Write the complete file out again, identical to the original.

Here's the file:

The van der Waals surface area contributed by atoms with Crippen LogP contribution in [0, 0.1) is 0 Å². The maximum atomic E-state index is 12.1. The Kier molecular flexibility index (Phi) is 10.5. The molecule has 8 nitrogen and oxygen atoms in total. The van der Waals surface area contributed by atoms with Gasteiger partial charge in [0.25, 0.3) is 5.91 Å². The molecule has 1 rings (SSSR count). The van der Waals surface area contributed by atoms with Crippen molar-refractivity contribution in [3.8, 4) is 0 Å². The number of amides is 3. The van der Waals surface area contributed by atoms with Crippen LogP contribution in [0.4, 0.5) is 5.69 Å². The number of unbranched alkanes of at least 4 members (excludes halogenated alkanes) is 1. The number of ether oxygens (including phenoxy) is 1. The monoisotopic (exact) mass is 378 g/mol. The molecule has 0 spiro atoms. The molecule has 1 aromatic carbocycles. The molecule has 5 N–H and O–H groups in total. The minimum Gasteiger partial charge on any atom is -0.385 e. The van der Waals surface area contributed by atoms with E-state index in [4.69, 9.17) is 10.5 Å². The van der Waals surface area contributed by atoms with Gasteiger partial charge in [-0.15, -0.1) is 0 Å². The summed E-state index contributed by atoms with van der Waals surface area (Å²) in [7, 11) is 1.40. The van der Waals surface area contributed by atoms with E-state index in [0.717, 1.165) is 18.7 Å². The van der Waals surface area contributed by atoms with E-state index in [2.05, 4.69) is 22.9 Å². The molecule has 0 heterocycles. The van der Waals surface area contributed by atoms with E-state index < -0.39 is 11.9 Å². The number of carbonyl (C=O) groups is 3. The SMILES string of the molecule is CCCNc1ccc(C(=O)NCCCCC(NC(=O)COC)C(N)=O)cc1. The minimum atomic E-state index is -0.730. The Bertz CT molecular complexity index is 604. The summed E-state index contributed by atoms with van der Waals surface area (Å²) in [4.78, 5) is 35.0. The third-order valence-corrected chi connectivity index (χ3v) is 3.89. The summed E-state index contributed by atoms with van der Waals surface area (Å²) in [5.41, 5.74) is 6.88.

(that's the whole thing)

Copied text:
The van der Waals surface area contributed by atoms with Crippen LogP contribution in [0, 0.1) is 0 Å². The maximum atomic E-state index is 12.1. The Kier molecular flexibility index (Phi) is 10.5. The molecule has 8 nitrogen and oxygen atoms in total. The van der Waals surface area contributed by atoms with Gasteiger partial charge in [0.25, 0.3) is 5.91 Å². The molecule has 1 rings (SSSR count). The van der Waals surface area contributed by atoms with Crippen molar-refractivity contribution in [3.8, 4) is 0 Å². The number of amides is 3. The van der Waals surface area contributed by atoms with Crippen LogP contribution in [0.4, 0.5) is 5.69 Å². The number of unbranched alkanes of at least 4 members (excludes halogenated alkanes) is 1. The number of ether oxygens (including phenoxy) is 1. The monoisotopic (exact) mass is 378 g/mol. The molecule has 0 spiro atoms. The molecule has 1 aromatic carbocycles. The molecule has 5 N–H and O–H groups in total. The minimum Gasteiger partial charge on any atom is -0.385 e. The van der Waals surface area contributed by atoms with E-state index in [4.69, 9.17) is 10.5 Å². The van der Waals surface area contributed by atoms with Gasteiger partial charge in [-0.15, -0.1) is 0 Å². The summed E-state index contributed by atoms with van der Waals surface area (Å²) in [7, 11) is 1.40. The van der Waals surface area contributed by atoms with E-state index in [0.717, 1.165) is 18.7 Å². The van der Waals surface area contributed by atoms with E-state index in [2.05, 4.69) is 22.9 Å². The molecule has 0 heterocycles. The van der Waals surface area contributed by atoms with E-state index < -0.39 is 11.9 Å². The number of carbonyl (C=O) groups is 3. The SMILES string of the molecule is CCCNc1ccc(C(=O)NCCCCC(NC(=O)COC)C(N)=O)cc1. The minimum atomic E-state index is -0.730. The Bertz CT molecular complexity index is 604. The summed E-state index contributed by atoms with van der Waals surface area (Å²) in [4.78, 5) is 35.0. The third-order valence-corrected chi connectivity index (χ3v) is 3.89. The summed E-state index contributed by atoms with van der Waals surface area (Å²) in [5.41, 5.74) is 6.88.